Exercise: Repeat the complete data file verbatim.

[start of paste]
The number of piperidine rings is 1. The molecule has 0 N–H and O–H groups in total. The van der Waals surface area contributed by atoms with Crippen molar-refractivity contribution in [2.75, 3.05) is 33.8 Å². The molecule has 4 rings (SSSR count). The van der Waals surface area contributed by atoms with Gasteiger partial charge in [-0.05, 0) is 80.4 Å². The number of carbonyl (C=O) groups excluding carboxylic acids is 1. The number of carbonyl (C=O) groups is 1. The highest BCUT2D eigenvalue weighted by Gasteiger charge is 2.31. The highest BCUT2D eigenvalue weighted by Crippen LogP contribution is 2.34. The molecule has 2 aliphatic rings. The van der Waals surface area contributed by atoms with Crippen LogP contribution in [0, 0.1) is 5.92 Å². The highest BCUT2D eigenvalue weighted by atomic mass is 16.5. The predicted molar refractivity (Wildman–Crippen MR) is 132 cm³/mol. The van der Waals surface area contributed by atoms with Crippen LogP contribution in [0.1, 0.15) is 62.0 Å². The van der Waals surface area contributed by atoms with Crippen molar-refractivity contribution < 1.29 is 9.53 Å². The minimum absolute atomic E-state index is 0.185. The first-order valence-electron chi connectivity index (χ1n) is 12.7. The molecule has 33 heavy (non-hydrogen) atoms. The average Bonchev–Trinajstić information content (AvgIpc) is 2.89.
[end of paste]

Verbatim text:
The number of piperidine rings is 1. The molecule has 0 N–H and O–H groups in total. The van der Waals surface area contributed by atoms with Crippen molar-refractivity contribution in [2.75, 3.05) is 33.8 Å². The molecule has 4 rings (SSSR count). The van der Waals surface area contributed by atoms with Gasteiger partial charge in [-0.05, 0) is 80.4 Å². The number of carbonyl (C=O) groups excluding carboxylic acids is 1. The number of carbonyl (C=O) groups is 1. The highest BCUT2D eigenvalue weighted by Gasteiger charge is 2.31. The highest BCUT2D eigenvalue weighted by Crippen LogP contribution is 2.34. The molecule has 2 aliphatic rings. The van der Waals surface area contributed by atoms with Crippen LogP contribution in [0, 0.1) is 5.92 Å². The highest BCUT2D eigenvalue weighted by atomic mass is 16.5. The predicted molar refractivity (Wildman–Crippen MR) is 132 cm³/mol. The van der Waals surface area contributed by atoms with Crippen LogP contribution in [0.1, 0.15) is 62.0 Å². The van der Waals surface area contributed by atoms with Crippen molar-refractivity contribution < 1.29 is 9.53 Å². The minimum absolute atomic E-state index is 0.185. The first-order valence-electron chi connectivity index (χ1n) is 12.7. The molecule has 33 heavy (non-hydrogen) atoms. The average Bonchev–Trinajstić information content (AvgIpc) is 2.89.